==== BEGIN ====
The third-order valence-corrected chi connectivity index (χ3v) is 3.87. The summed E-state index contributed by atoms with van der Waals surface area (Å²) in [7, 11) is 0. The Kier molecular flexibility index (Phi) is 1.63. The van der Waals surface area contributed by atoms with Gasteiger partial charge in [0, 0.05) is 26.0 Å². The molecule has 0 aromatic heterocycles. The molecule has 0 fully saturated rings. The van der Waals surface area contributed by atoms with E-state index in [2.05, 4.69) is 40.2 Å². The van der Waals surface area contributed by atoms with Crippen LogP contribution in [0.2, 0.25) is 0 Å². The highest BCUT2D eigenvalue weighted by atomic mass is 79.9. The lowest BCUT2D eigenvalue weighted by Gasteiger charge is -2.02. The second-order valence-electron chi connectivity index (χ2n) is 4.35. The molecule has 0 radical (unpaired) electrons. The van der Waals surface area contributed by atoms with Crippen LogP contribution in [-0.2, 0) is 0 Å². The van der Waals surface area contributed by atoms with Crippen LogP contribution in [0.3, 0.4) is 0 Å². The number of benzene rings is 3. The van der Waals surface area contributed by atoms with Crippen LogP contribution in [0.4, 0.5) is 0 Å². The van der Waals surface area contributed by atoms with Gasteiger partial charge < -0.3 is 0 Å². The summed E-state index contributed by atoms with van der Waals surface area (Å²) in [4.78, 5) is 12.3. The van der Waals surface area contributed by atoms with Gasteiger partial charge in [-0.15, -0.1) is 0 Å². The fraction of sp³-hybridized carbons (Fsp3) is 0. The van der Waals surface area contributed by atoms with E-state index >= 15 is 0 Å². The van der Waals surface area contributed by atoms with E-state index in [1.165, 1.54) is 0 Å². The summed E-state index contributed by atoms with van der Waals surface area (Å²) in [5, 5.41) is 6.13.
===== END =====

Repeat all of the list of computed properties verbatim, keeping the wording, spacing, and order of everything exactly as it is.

The third-order valence-corrected chi connectivity index (χ3v) is 3.87. The summed E-state index contributed by atoms with van der Waals surface area (Å²) in [7, 11) is 0. The Kier molecular flexibility index (Phi) is 1.63. The van der Waals surface area contributed by atoms with Gasteiger partial charge in [0, 0.05) is 26.0 Å². The molecule has 0 aromatic heterocycles. The molecule has 0 fully saturated rings. The van der Waals surface area contributed by atoms with E-state index in [2.05, 4.69) is 40.2 Å². The van der Waals surface area contributed by atoms with Crippen LogP contribution in [0.2, 0.25) is 0 Å². The highest BCUT2D eigenvalue weighted by atomic mass is 79.9. The lowest BCUT2D eigenvalue weighted by Gasteiger charge is -2.02. The second-order valence-electron chi connectivity index (χ2n) is 4.35. The molecule has 0 radical (unpaired) electrons. The van der Waals surface area contributed by atoms with Crippen LogP contribution in [-0.2, 0) is 0 Å². The van der Waals surface area contributed by atoms with Crippen LogP contribution in [0.3, 0.4) is 0 Å². The number of benzene rings is 3. The van der Waals surface area contributed by atoms with Crippen LogP contribution in [0.4, 0.5) is 0 Å². The van der Waals surface area contributed by atoms with Gasteiger partial charge < -0.3 is 0 Å². The summed E-state index contributed by atoms with van der Waals surface area (Å²) in [4.78, 5) is 12.3. The van der Waals surface area contributed by atoms with Gasteiger partial charge in [-0.15, -0.1) is 0 Å². The fraction of sp³-hybridized carbons (Fsp3) is 0. The van der Waals surface area contributed by atoms with E-state index >= 15 is 0 Å². The van der Waals surface area contributed by atoms with E-state index in [1.165, 1.54) is 0 Å². The summed E-state index contributed by atoms with van der Waals surface area (Å²) in [5, 5.41) is 6.13.